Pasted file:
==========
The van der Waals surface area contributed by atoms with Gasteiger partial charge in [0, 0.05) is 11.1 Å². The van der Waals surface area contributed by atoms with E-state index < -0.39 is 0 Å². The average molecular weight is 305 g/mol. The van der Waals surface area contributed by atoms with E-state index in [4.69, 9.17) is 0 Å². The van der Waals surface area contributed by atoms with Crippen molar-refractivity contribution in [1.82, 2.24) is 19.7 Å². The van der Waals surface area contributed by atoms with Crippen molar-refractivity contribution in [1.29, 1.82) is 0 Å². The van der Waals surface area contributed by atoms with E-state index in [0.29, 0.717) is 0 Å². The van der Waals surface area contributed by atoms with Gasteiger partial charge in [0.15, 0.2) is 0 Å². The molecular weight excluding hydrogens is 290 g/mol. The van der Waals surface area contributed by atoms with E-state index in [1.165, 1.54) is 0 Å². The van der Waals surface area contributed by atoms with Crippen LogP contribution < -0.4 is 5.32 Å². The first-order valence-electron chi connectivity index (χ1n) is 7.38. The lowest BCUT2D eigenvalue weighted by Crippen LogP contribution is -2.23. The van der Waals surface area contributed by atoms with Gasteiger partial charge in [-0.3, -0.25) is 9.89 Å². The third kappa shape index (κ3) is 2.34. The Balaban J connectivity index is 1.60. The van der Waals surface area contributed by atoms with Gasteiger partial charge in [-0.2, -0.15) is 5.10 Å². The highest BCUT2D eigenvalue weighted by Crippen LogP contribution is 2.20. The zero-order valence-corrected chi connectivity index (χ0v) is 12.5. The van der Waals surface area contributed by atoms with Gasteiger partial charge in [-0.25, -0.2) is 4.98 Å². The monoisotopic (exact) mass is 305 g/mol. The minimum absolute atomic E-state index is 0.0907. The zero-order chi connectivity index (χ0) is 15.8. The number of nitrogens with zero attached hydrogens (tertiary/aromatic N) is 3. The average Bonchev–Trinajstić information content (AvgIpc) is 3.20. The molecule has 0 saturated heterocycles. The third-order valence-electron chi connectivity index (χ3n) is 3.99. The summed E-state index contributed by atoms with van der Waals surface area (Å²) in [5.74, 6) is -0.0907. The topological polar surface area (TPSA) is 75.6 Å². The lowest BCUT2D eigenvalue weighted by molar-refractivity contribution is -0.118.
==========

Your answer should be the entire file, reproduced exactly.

The van der Waals surface area contributed by atoms with Gasteiger partial charge in [0, 0.05) is 11.1 Å². The van der Waals surface area contributed by atoms with E-state index < -0.39 is 0 Å². The average molecular weight is 305 g/mol. The van der Waals surface area contributed by atoms with E-state index in [4.69, 9.17) is 0 Å². The van der Waals surface area contributed by atoms with Crippen molar-refractivity contribution in [1.82, 2.24) is 19.7 Å². The van der Waals surface area contributed by atoms with Crippen molar-refractivity contribution in [1.29, 1.82) is 0 Å². The van der Waals surface area contributed by atoms with E-state index in [0.29, 0.717) is 0 Å². The van der Waals surface area contributed by atoms with Gasteiger partial charge in [0.15, 0.2) is 0 Å². The molecular weight excluding hydrogens is 290 g/mol. The van der Waals surface area contributed by atoms with E-state index in [1.165, 1.54) is 0 Å². The van der Waals surface area contributed by atoms with Crippen LogP contribution < -0.4 is 5.32 Å². The first-order valence-electron chi connectivity index (χ1n) is 7.38. The lowest BCUT2D eigenvalue weighted by Crippen LogP contribution is -2.23. The van der Waals surface area contributed by atoms with Gasteiger partial charge in [-0.3, -0.25) is 9.89 Å². The third kappa shape index (κ3) is 2.34. The Balaban J connectivity index is 1.60. The van der Waals surface area contributed by atoms with Gasteiger partial charge in [-0.2, -0.15) is 5.10 Å². The highest BCUT2D eigenvalue weighted by Crippen LogP contribution is 2.20. The zero-order valence-corrected chi connectivity index (χ0v) is 12.5. The van der Waals surface area contributed by atoms with Gasteiger partial charge in [-0.25, -0.2) is 4.98 Å². The monoisotopic (exact) mass is 305 g/mol. The minimum absolute atomic E-state index is 0.0907. The zero-order chi connectivity index (χ0) is 15.8. The number of nitrogens with zero attached hydrogens (tertiary/aromatic N) is 3. The average Bonchev–Trinajstić information content (AvgIpc) is 3.20. The molecule has 0 saturated heterocycles. The third-order valence-electron chi connectivity index (χ3n) is 3.99. The summed E-state index contributed by atoms with van der Waals surface area (Å²) in [5.74, 6) is -0.0907. The topological polar surface area (TPSA) is 75.6 Å². The lowest BCUT2D eigenvalue weighted by molar-refractivity contribution is -0.118.